Deception & Misdirection

Excavating Arabella’s Origin: Starting Small

Excavating Arabella’s Origin: In the Beginning, There Was Nothing (full series)
Arabella Trails | Starting Small
Behind the Curtain | Lessons Learned


Starting Small

Politics is all about the money, specifically diverting other people’s money to your cause or your cronies. Sure enough, Arabella has been all about other people’s money from day one, and it remains so.

The money in this case was a special but tiny federal fund, the Recreational Trails Program (RTP). From federal fuel taxes of 50 cents per gallon, as Mr. Hawthorne reminded me last month, “Off-highway-vehicle and snowmobile enthusiasts ‘taxed’ themselves.” Grassroots lobbying in Congress led to passage of RTP, earmarking the return of some gas taxes paid (to all 50 states) by recreationists who burnt their highway-taxed gas on dirt, not pavement.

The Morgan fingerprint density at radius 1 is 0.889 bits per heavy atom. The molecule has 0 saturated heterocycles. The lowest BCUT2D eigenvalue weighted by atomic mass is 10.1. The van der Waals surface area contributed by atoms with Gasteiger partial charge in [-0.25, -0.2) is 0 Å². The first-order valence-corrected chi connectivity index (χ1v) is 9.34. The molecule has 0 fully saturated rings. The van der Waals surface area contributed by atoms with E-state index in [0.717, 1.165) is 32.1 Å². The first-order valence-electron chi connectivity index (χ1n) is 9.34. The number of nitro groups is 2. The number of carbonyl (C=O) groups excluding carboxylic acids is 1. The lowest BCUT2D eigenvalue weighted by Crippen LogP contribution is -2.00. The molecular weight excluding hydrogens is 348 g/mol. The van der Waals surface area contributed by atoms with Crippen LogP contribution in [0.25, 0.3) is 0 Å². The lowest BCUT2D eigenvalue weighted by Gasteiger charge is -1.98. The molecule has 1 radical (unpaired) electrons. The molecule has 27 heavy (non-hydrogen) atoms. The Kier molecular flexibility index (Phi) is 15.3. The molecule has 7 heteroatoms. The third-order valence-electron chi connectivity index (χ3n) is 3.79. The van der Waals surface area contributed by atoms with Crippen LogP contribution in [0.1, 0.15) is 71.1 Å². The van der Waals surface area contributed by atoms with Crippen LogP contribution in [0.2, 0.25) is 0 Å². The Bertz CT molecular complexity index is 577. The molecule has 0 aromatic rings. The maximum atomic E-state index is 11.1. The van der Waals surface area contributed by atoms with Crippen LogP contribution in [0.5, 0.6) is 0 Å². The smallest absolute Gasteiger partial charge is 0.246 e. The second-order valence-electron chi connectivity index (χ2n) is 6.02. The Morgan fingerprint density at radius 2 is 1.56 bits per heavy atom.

In addition, as Mr. Hawthorne puts it:

Most states leverage [RTP funds in combination with] OHV/snowmobile registration fees. In most states there exists a board that will review and recommend which grant gets funding [for] everything from trail maintenance to snowmobile trail equipment and even law enforcement.

Keep in mind that RTP is a tiny federal program. In my huge home state of Montana, the state RTP program administered about $1.5 million for 2021. But that little money is critical for keeping primitive public trails safe and environmentally benign. Diversion of that funding would do great harm to the rider experience over time.